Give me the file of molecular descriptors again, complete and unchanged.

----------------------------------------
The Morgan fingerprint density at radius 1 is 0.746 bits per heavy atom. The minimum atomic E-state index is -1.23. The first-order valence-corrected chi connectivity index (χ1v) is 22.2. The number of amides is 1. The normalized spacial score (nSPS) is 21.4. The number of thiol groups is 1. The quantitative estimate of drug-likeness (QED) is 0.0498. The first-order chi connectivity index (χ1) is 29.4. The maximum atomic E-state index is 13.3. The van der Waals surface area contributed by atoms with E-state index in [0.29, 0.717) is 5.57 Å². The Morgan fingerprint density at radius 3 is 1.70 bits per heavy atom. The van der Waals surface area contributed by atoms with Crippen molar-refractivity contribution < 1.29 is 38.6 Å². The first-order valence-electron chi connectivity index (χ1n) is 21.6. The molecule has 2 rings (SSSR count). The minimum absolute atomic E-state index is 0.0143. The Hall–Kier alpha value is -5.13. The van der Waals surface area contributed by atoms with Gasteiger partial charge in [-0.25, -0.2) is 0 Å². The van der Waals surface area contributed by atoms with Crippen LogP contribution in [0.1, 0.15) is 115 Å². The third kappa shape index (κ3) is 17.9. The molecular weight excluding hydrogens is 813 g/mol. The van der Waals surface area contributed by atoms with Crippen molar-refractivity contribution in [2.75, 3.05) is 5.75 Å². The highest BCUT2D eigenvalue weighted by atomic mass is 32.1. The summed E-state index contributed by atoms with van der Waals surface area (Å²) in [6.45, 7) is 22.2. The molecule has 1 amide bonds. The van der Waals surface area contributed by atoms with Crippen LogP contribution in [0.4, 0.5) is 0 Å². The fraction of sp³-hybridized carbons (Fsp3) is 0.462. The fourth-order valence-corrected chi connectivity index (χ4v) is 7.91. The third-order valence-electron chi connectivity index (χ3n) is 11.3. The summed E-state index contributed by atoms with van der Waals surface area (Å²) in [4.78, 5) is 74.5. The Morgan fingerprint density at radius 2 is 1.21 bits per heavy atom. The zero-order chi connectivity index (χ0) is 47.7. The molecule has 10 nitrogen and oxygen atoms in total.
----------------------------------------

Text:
The Morgan fingerprint density at radius 1 is 0.746 bits per heavy atom. The minimum atomic E-state index is -1.23. The first-order valence-corrected chi connectivity index (χ1v) is 22.2. The number of amides is 1. The normalized spacial score (nSPS) is 21.4. The number of thiol groups is 1. The quantitative estimate of drug-likeness (QED) is 0.0498. The first-order chi connectivity index (χ1) is 29.4. The maximum atomic E-state index is 13.3. The van der Waals surface area contributed by atoms with E-state index in [0.29, 0.717) is 5.57 Å². The Morgan fingerprint density at radius 3 is 1.70 bits per heavy atom. The van der Waals surface area contributed by atoms with Crippen molar-refractivity contribution < 1.29 is 38.6 Å². The first-order valence-electron chi connectivity index (χ1n) is 21.6. The molecule has 2 rings (SSSR count). The minimum absolute atomic E-state index is 0.0143. The Hall–Kier alpha value is -5.13. The van der Waals surface area contributed by atoms with Gasteiger partial charge in [-0.25, -0.2) is 0 Å². The van der Waals surface area contributed by atoms with Crippen LogP contribution in [0.1, 0.15) is 115 Å². The third kappa shape index (κ3) is 17.9. The molecular weight excluding hydrogens is 813 g/mol. The van der Waals surface area contributed by atoms with Crippen molar-refractivity contribution in [2.75, 3.05) is 5.75 Å². The highest BCUT2D eigenvalue weighted by atomic mass is 32.1. The summed E-state index contributed by atoms with van der Waals surface area (Å²) in [6.45, 7) is 22.2. The molecule has 1 amide bonds. The van der Waals surface area contributed by atoms with Crippen LogP contribution in [0.4, 0.5) is 0 Å². The fraction of sp³-hybridized carbons (Fsp3) is 0.462. The fourth-order valence-corrected chi connectivity index (χ4v) is 7.91. The third-order valence-electron chi connectivity index (χ3n) is 11.3. The summed E-state index contributed by atoms with van der Waals surface area (Å²) in [4.78, 5) is 74.5. The Morgan fingerprint density at radius 2 is 1.21 bits per heavy atom. The zero-order chi connectivity index (χ0) is 47.7. The molecule has 10 nitrogen and oxygen atoms in total.